Newton Wallop, 6th Earl of Portsmouth

Newton Wallop, 6th Earl of Portsmouth JP, DL (19 January 1856 – 4 December 1917), styled Viscount Lymington until 1891, was a British Liberal politician but then joined the Liberal Unionist Party in 1886. He later switched back to the Liberal Party to serve as Under-Secretary of State for War under Sir Henry Campbell-Bannerman from 1905 to 1908.

The Earl of Portsmouth
"Young Oxford", the 6th Earl of Portsmouth when Viscount Lymington, caricature by Spy in Vanity Fair, November 1880.
Under-Secretary of State for War
In office
12 December 1905 – 12 April 1908
MonarchEdward VII
Prime MinisterSir Henry Campbell-Bannerman
Preceded byThe Earl of Donoughmore
Succeeded byThe Lord Lucas
Personal details
Born19 January 1856
Hurstbourne Priors, Hampshire
Died4 December 1917 (1917-12-05) (aged 61)
Whitchurch, Hampshire
Political partyLiberal, Liberal Unionist Party.
Spouse(s)Beatrice Mary Pease
(d. 1935)
Alma materBalliol College, Oxford
"The Demon", Newton Wallop, 6th Earl of Portsmouth, caricature by Spy, Vanity Fair Magazine 21 August 1907

Background and education edit

Lymington was born in Hurstbourne Priors, Hampshire, the eldest son of Isaac Wallop, 5th Earl of Portsmouth, and his wife Lady Eveline Alicia Juliana Herbert, daughter of Henry Herbert, 3rd Earl of Carnarvon. He was educated at Eton College and from 1876 to 1879 at Balliol College, Oxford, where he was President of the Oxford Union.

Political career edit

Lymington was elected Member of Parliament (MP) for Barnstaple at a by-election in February 1880,[1] a seat he held until 1885 when representation was reduced to one member under the Redistribution of Seats Act 1885. At the 1885 general election, he was elected MP for South Molton and held the seat until 1891.[2]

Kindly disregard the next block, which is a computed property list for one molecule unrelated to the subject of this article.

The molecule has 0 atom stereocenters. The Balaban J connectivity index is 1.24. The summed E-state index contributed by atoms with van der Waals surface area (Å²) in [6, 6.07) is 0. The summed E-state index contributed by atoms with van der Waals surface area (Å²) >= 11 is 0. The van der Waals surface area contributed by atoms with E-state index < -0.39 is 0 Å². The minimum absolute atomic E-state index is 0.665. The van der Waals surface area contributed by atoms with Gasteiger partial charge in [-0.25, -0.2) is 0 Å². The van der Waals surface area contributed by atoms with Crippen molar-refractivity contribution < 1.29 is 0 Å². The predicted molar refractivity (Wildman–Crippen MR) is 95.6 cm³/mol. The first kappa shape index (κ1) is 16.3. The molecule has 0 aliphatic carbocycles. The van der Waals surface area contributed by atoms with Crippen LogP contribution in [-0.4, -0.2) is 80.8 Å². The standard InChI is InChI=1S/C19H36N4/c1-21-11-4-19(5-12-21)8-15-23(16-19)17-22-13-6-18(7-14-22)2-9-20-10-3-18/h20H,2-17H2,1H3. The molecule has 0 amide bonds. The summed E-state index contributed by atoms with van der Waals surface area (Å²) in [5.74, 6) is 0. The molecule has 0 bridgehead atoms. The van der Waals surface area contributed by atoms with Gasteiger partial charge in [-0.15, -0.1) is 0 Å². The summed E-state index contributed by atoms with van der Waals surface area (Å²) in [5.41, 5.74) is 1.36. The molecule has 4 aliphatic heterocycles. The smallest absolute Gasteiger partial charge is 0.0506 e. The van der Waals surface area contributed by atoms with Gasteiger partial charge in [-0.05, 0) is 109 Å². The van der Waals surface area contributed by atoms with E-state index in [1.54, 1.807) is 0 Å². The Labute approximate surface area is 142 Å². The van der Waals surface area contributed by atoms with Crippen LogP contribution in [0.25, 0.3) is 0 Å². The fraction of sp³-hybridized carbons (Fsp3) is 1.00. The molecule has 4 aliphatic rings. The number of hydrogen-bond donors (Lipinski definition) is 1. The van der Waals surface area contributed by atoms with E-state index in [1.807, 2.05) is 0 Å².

In the latter year he succeeded his father in the earldom and took his seat in the House of Lords. From 1905 to 1908 Lord Portsmouth served as Under-Secretary of State for War in the Liberal administration of Sir Henry Campbell-Bannerman.

Lord Portsmouth was also a Justice of the Peace for Hampshire and Devon and a Deputy Lieutenant.[3] A passionate Protestant he chaired the United Protestant Demonstration in London on 29 January 1900 which resolved ) “to uphold and maintain the Protestantism of the nation and to demand the suppression of the Mass and the Confessional in the Established Church.”[4]

In 1908 he bought Guisachan House and its huge deer estate in Glen Affric from Baron Tweedsmouth. His widow put the estate on the market in 1919 after his death.[5]

Family edit

Lord Portsmouth married Beatrice Mary Pease, only child of Edward Pease of Darlington, in 1885. He died in December 1917 at Whitchurch, aged 61, and was succeeded in the earldom by his younger brother, John. The Countess of Portsmouth died in 1935.

References edit

  1. ^ Craig, F. W. S. (1989) [1977]. British parliamentary election results 1832–1885 (2nd ed.). Chichester: Parliamentary Research Services. p. 36. ISBN 0-900178-26-4.
  2. ^ Craig, F. W. S. (1989) [1974]. British parliamentary election results 1885–1918 (2nd ed.). Chichester: Parliamentary Research Services. p. 258. ISBN 0-900178-27-2.
  3. ^ Debretts Guide to the House of Commons 1886
  4. ^ "United Protestant Demonstration in London". the Manchester Guardian. 31 January 1900. p. 5.
  5. ^ Scotland's Lost Houses by Ian Gow

External links edit

Parliament of the United Kingdom
Preceded by Member of Parliament for Barnstaple
With: Thomas Cave 1880
Sir Robert Carden 1880–1885
Succeeded by
George Pitt-Lewis
(representation reduced to one member 1885)
New constituency Member of Parliament for South Molton
Succeeded by
Political offices
Preceded by Under-Secretary of State for War
Succeeded by
Peerage of Great Britain
Preceded by Earl of Portsmouth
Succeeded by
John Fellowes Wallop